Ask any endurance athlete what is the most important food to eat before a race and they will respond, "Carbs!" Carbohydrates are the primary fuel source burned for energy during physical activity, and our bodies are able to store some of the carbohydrates we eat in our liver and muscles as glycogen.
It makes sense that eating carbohydrate-rich foods to maximize our glycogen stores — a strategy known as carbohydrate loading — provides athletes with the energy necessary to sustain an increased level of physical activity for a longer duration. For example, an athlete can store 1,800 to 2,000 calories of fuel as glycogen in the muscles and liver. This energy can fuel about 90 to 120 minutes of vigorous activity. More recent evidence suggests that in events lasting longer than 90 minutes, maximized glycogen stores can improve a runner's finish time by 2 to 3 percent. This could translate to a 5- to 7-minute improvement for a 4-hour marathoner.
The concept of carbohydrate loading has been studied for decades. But, how did this theory hold up in the real world? One of the first recorded instances of a professional athlete using carbohydrate loading in competition was during the marathon event of the 1969 European Athletics Championships. British runner Ron Hill, trailing the leader for most of the race, was able to win the gold medal with a strong finish in the final six miles, the point at which many runners experience the phenomenon known as "hitting the wall" — the feeling you get when your glycogen stores are depleted and your physical performance nosedives. Word of Hill's diet spread and athletes have been attending pasta dinners the night before an event ever since — although, true carbohydrate loading is more involved.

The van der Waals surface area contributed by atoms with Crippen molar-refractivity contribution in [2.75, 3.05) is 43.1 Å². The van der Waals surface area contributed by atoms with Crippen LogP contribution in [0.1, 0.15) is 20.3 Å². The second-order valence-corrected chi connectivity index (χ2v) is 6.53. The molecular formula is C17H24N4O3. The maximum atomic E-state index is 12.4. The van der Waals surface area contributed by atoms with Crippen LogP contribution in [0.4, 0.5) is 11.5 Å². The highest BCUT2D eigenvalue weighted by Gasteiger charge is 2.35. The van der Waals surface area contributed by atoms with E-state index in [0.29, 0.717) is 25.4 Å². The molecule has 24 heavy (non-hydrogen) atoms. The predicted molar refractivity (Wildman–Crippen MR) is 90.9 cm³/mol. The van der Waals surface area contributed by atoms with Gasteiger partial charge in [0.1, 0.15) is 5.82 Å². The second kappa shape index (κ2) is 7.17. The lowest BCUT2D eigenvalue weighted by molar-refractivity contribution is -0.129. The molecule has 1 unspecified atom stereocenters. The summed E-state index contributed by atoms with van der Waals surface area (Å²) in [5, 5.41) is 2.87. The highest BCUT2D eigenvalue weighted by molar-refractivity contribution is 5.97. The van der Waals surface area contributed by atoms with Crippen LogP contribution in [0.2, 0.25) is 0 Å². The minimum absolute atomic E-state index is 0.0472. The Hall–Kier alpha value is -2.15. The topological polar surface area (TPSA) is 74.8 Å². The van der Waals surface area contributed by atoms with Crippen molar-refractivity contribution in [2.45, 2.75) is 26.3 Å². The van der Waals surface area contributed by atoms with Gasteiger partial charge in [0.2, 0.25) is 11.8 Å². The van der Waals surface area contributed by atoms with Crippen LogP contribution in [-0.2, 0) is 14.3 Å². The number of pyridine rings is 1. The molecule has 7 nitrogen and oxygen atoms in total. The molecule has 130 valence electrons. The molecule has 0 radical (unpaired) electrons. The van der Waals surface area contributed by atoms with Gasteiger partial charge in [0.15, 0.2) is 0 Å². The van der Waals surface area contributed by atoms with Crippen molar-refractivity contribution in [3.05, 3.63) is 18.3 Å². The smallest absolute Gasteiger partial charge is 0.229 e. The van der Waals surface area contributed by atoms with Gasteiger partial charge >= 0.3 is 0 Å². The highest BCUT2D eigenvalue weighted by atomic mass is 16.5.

Hill followed a classic carbohydrate-loading regimen consisting of a glycogen-depleting phase — three days of intense exercise coupled with very-low carbohydrate consumption — followed by three days of tapered physical activity with high-carbohydrate intake. This strategy, however, may not be optimal for all athletes and unnecessarily increase the risk of injury while training in a depleted state. Some studies even show that trained athletes can achieve maximized glycogen stores without the need for a depletion phase in as little as 24 hours.
Eating a high-carbohydrate diet may help athletes perform at their best. The amount of carbohydrates that athletes should consume daily will depend on their unique needs, the athletic event and training regimen. Eating an unusually high amount of carbohydrates before an event could actually backfire and hinder athletic performance by causing gastrointestinal distress. The foods eaten immediately prior to an event should be the same foods eaten during training.
The golden rule of sports nutrition — nothing new on race day — also applies to carbohydrate loading. Athletes should consider consulting a registered dietitian nutritionist for personalized nutrition guidance.